It's time for an afternoon snack. You know the smart choice would be a handful of baby carrots and hummus, but something inside you won't be satisfied unless you eat a candy bar from the office vending machine. You're in the grip of a craving, but you may be able to get past it by re-training your brain, says Kathleen Glaspy, MD, an internal medicine physician at
St. Joseph Heritage Medical Group in Orange.
"Cravings have been found to originate in the same parts of the brain—the hippocampus, caudate and insula—as addiction impulses, habit formation, emotion and memory," Dr. Glaspy says. "Say you are hungry and you have a piece of chocolate cake. Your brain will associate the satisfaction of sating your hunger with the chocolate cake, and when you are hungry again, you now have a pleasurable sense memory associated with a sugary food. Studies have shown that most cravings are for foods high in calories, sugar, fat or salt, and unfortunately those are the foods that can be bad for you if you are indulging your cravings too often."
But a recent study published in Nutrition & Diabetes says it's possible to guide the brain away from bad-for-you cravings toward healthier foods. Study participants—some enrolled in a weight-loss program, others not—were tracked through brain imaging scans. The scans showed changes to the brains of the weight-loss program members, and stronger enjoyment of healthier foods. People in the weight loss program learned how to modify their behavior and ate high-fiber, low-glycemic foods.
Dr. Glaspy offers these tips for halting candy bar cravings and creating positive associations with healthy food:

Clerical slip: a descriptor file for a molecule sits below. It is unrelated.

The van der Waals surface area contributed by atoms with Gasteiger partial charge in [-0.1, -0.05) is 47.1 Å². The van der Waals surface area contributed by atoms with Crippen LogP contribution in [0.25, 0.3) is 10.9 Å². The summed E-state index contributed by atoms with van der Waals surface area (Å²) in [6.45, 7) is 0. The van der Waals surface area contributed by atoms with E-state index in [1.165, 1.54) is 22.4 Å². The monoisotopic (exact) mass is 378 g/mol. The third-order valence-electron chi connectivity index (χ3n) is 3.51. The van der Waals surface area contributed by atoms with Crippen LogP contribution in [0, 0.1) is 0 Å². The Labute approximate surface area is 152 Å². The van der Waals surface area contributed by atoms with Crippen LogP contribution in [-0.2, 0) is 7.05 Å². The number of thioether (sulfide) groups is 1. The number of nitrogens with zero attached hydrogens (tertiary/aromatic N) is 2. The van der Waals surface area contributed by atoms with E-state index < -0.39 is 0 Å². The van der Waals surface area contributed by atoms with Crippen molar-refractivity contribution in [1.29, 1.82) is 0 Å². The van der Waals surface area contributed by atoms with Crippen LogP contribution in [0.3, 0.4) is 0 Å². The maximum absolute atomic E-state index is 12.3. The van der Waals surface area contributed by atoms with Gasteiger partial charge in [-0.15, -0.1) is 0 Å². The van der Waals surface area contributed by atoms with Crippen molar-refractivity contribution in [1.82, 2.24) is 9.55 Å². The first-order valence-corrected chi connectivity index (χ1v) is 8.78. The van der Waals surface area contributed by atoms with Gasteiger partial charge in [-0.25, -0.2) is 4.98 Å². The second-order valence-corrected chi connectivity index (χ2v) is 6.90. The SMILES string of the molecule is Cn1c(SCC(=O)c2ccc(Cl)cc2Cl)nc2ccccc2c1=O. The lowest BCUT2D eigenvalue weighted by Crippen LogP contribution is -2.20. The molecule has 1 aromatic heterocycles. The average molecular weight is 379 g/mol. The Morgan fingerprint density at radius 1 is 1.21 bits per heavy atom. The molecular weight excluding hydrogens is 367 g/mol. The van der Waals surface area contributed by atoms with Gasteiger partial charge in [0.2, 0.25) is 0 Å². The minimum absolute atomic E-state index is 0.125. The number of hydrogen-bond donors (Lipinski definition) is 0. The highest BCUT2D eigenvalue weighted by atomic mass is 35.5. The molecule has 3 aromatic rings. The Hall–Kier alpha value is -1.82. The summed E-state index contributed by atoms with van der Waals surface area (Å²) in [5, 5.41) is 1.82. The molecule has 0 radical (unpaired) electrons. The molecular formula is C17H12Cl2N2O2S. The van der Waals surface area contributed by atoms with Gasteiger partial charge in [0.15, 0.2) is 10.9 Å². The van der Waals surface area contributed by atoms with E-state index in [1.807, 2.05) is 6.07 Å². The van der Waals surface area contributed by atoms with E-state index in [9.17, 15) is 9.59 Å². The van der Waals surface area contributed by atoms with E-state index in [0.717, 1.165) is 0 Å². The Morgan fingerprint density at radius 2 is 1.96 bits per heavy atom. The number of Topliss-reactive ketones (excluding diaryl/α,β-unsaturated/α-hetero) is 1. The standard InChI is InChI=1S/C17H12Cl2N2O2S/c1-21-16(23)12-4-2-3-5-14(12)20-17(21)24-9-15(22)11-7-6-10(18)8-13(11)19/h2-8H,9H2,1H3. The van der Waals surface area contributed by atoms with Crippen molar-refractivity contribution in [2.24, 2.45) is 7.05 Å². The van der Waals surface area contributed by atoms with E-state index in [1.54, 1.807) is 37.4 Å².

Create a pleasant visual picture or memory that you can call on. Focusing on that can curb your desire for the unhealthy food. Use aromas. Some studies say aroma plays a part in cravings—if you smell apple pie, it might remind you of the one your mom used to make and you'll start hankering for it. Non-food aromas, such as floral scents, may be able to curb a craving.
Try delayed gratification—wait 20 minutes before giving into your craving. Often the craving will disappear during that time period. Even better? Spend those 20 minutes exercising or being active, as that can alleviate cravings, too.
Keep a record of when a craving hits and what you want to eat—you may be able to change your behavior or schedule if you notice a pattern.
Shop smart—that means buying healthy snacks and small serving sizes. If you're trying to find a healthier swap for a craving, look for a food that mimics in some way the one you want. If tortilla chips are your downfall, try a healthier crunch, such as roasted chickpeas, kale chips or a crunchy veggie.
For more information on St. Joseph Heritage Medical Group, click here. For more information about Dr. Glaspy,